Descrizione dell'apparato e degl'intermedi fatti per la commedia rappresentata in Firenze nelle nozze de' serenissimi Don Ferdinando Medici, e Madama Cristina de Loreno, gran duchi di Toscana. Case DG738.21 .R67 1589 (BLC 649)

For music historians, the 1589 wedding was a signal event, due in no small part to the detailed descriptions not just of the stage machinery and costumes but the performers, the instruments, and the composers.  From the description of the fifth intermedio, pictured below:

…cominciarono a sonare gli strumenti, ch’elle avevan condotti seco, che erano viole, e lire arciviolate, e Anfitrite, sonando sopra alla nicchia un liuto, cominciò soavamente a cantare …

(they began to play the instruments that they had brought with them, which were violas and arch-lyres, and Anfitrite, playing a lute from a niche above, began to suavely sing)

The text goes on to attribute the madrigals to Ottavio Rinuccini and the music to Cristofano (Malvezzi).

From the fifth intermedio, p. 56. Case DG738.21 .R67 1589 (BLC 649)

Perusing a book of such import–from the collection of a towering scholar, to boot–would be a treat for anyone with an interest in early music.

The other item pictured above, labeled “Ecloghe di Calmo,” has a more esoteric appeal.  The volume actually consists of three titles bound together, all by the16th-century Venetian actor, playwright, and poet Andrea Calmo. This was the volume I’ve been waiting to cross my desk (I knew it was in the BLC), for the work of Calmo figures prominently in the Venetian singing tradition which is the subject of my dissertation.

Le bizzarre, faconde, et ingeniose rime pescatorie. Case PQ4617.C15 B59 1553 no. 1 (BLC 694a)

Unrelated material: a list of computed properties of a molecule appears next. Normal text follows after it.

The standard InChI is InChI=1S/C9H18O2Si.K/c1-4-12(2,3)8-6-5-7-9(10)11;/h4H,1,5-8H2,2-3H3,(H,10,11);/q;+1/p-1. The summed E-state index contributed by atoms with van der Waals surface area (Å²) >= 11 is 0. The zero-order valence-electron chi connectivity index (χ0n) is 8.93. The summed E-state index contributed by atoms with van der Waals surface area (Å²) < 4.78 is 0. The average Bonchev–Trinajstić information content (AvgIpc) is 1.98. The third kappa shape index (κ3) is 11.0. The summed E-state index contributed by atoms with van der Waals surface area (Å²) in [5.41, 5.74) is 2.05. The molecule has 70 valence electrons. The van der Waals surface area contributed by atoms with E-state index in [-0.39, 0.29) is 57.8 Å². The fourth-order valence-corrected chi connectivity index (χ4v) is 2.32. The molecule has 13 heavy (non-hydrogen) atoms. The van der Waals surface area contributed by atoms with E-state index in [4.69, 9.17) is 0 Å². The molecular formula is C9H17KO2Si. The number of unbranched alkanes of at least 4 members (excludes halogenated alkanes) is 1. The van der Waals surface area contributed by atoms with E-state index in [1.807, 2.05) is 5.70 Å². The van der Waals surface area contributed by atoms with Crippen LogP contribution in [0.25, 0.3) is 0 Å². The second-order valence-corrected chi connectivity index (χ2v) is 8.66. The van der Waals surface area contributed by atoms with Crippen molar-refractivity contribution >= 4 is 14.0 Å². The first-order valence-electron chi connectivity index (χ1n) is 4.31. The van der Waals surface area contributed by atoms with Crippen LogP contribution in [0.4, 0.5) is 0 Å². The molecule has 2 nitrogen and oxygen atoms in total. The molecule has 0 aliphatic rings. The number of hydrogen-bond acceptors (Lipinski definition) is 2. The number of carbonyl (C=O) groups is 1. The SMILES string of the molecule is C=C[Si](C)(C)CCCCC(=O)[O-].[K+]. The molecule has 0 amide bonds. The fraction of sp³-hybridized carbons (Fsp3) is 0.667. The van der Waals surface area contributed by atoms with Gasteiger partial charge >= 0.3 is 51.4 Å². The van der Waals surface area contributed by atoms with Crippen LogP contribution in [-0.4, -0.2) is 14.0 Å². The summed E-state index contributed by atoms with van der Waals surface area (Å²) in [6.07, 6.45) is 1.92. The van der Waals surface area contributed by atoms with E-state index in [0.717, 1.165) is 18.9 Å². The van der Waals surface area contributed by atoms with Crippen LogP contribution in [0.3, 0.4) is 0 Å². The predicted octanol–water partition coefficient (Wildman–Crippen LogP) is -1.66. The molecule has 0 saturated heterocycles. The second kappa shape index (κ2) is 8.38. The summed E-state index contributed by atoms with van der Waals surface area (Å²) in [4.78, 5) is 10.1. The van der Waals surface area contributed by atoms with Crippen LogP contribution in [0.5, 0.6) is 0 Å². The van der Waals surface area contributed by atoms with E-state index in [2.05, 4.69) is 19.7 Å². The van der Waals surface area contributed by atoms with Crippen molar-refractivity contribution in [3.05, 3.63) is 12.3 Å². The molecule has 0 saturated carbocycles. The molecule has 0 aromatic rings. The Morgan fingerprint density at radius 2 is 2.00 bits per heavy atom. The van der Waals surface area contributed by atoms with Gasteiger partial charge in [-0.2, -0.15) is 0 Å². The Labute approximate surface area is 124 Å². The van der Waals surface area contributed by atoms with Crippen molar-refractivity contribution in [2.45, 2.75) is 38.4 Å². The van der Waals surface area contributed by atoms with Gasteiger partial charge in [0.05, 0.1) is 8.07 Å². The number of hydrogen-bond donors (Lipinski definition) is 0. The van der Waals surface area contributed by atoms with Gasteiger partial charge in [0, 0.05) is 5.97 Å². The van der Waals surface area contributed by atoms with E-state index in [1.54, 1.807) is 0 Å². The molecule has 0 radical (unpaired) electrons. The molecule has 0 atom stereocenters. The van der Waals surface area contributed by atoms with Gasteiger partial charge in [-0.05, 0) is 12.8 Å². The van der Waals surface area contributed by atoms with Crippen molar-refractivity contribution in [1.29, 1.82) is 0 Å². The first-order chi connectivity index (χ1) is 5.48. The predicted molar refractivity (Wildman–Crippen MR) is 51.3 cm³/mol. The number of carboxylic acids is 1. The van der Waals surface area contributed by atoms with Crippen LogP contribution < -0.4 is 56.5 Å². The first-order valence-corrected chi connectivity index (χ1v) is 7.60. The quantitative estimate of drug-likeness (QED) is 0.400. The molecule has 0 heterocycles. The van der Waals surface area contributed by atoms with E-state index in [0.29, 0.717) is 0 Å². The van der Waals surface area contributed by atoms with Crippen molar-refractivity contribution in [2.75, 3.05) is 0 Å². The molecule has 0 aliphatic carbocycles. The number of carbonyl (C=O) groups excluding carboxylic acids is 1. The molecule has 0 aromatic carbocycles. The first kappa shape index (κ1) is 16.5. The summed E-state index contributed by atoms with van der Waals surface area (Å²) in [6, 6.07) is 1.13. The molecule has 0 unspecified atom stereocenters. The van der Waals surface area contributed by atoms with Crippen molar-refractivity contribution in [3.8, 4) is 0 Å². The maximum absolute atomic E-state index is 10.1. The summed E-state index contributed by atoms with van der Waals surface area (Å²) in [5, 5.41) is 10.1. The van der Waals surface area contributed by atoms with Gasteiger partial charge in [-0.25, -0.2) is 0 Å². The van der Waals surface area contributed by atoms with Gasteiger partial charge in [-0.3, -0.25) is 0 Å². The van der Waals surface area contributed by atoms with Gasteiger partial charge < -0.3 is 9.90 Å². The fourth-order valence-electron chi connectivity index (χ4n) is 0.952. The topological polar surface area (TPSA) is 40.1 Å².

Two "Epitaphii de molimenti antighi" (epitaphs from old monuments), p. 72. Case PQ4617.C15 B59 1553 no. 1 (BLC 694a)

 

 

 

 

 

 

 

 

Calmo calls his poems “rime pescatorie” — pescatorian (fisherman) rhymes — and notes that they are “in antiqua materna lingua,” which is to say, Venetian.  These comic verses, along with his letters, provided much of the material for the emerging commedia dell’arte character of Pantalone, the Venetian magnifico.  The two comic epitaphs in this image — “Zangarin Zazzareta Buranelo” and “Cuffeto Bon Haver, zentil brigae” — are alluded to in a comic, quasi-theatrical song called an “aria giustiniana” first published in 1566.

The text of this volume is sadly pristine (oh, for some revealing marginalia!), the only trace of a previous owner being this tidy monogram:

Title page verso. Case PQ4617.C15 B59 1553 no. 1 (BLC 694a)

Party Like It’s 1794: Les fêtes décadaires.

With Bastille Day rapidly approaching (as in tomorrow, July 14th), I thought it appropriate to spotlight some of the pamphlets in our French Revolution Collection (FRC) whose content focuses on different French holidays and days of worship and celebration during the Revolution. Among the radical and tumultuous changes brought on by the Revolution, France underwent a series of dogmatic changes as well. One of these in particular, established by Maximilien Robespierre in 1794 and referred to as the culte de l’Être suprême (Cult of the Supreme Being),  was a sort of civil religion whose primary principles focused on the belief in the existence of a god and the immortality of the human soul (l’Être suprême et l’immortalité de l’âme). This Revolutionary religion gave birth to Les fêtes décadaires, which were republican holidays that were to be held every tenth day.

As a way to kick off this new state religion, Robespierre declared that the first of these national celebrations of the Supreme Being would take place on 20 Prairial Year II of the French Republican Calendar (8 June 1794) and would be called la fête de l’Être suprême. In addition to the celebration of the Supreme Being, other fêtes décadaires included celebrations of humanity, the French people, martyrs of liberty, frugality, justice, friendship, conjugal love, childhood, youth, old age, agriculture, industry, posterity, happiness, etc., etc. All of these republican holidays had a very detailed set of guidelines established that were to be followed on the day of celebration by all of the communes of the republic. Included in these guidelines were instructions on how to decorate, how to dress, how to comport oneself in public, what was to be spoken, sang or chanted, and much more. Although these practices were meant to be universally executed throughout the entire republic, it appears that some communes were a bit more zealous in their efforts than others, or so I am led to believe by one of the pamphlets I came across in a portfolio I was recently working on.